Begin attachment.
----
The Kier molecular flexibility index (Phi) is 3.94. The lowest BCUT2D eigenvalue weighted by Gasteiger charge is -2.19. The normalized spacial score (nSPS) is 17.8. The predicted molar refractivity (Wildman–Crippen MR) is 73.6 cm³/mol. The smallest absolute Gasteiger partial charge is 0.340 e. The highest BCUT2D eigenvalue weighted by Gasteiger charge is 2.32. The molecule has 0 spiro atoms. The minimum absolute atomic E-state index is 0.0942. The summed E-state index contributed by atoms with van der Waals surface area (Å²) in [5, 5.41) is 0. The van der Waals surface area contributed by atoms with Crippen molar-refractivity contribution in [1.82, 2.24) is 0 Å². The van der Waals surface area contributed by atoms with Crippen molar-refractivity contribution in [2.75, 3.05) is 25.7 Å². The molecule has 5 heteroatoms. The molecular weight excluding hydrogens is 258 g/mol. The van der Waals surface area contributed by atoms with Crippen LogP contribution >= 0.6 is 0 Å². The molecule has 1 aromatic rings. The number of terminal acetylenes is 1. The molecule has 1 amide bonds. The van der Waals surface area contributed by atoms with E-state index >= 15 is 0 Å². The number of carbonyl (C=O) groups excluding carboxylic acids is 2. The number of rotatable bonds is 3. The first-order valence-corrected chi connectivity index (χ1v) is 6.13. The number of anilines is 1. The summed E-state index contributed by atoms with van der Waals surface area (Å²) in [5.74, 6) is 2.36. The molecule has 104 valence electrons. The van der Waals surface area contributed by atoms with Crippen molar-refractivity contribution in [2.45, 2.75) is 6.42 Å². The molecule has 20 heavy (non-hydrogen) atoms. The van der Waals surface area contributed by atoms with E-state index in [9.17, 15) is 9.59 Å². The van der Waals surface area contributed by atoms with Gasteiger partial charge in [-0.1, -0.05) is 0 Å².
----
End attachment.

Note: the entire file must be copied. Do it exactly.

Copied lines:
The Kier molecular flexibility index (Phi) is 3.94. The lowest BCUT2D eigenvalue weighted by Gasteiger charge is -2.19. The normalized spacial score (nSPS) is 17.8. The predicted molar refractivity (Wildman–Crippen MR) is 73.6 cm³/mol. The smallest absolute Gasteiger partial charge is 0.340 e. The highest BCUT2D eigenvalue weighted by Gasteiger charge is 2.32. The molecule has 0 spiro atoms. The minimum absolute atomic E-state index is 0.0942. The summed E-state index contributed by atoms with van der Waals surface area (Å²) in [5, 5.41) is 0. The van der Waals surface area contributed by atoms with Crippen molar-refractivity contribution in [1.82, 2.24) is 0 Å². The van der Waals surface area contributed by atoms with Crippen molar-refractivity contribution in [2.75, 3.05) is 25.7 Å². The molecule has 5 heteroatoms. The molecular weight excluding hydrogens is 258 g/mol. The van der Waals surface area contributed by atoms with Crippen LogP contribution >= 0.6 is 0 Å². The molecule has 1 aromatic rings. The number of terminal acetylenes is 1. The molecule has 1 amide bonds. The van der Waals surface area contributed by atoms with E-state index >= 15 is 0 Å². The number of carbonyl (C=O) groups excluding carboxylic acids is 2. The number of rotatable bonds is 3. The first-order valence-corrected chi connectivity index (χ1v) is 6.13. The number of anilines is 1. The summed E-state index contributed by atoms with van der Waals surface area (Å²) in [5.74, 6) is 2.36. The molecule has 104 valence electrons. The van der Waals surface area contributed by atoms with Crippen molar-refractivity contribution in [2.45, 2.75) is 6.42 Å². The molecule has 20 heavy (non-hydrogen) atoms. The van der Waals surface area contributed by atoms with E-state index in [9.17, 15) is 9.59 Å². The van der Waals surface area contributed by atoms with Gasteiger partial charge in [-0.1, -0.05) is 0 Å².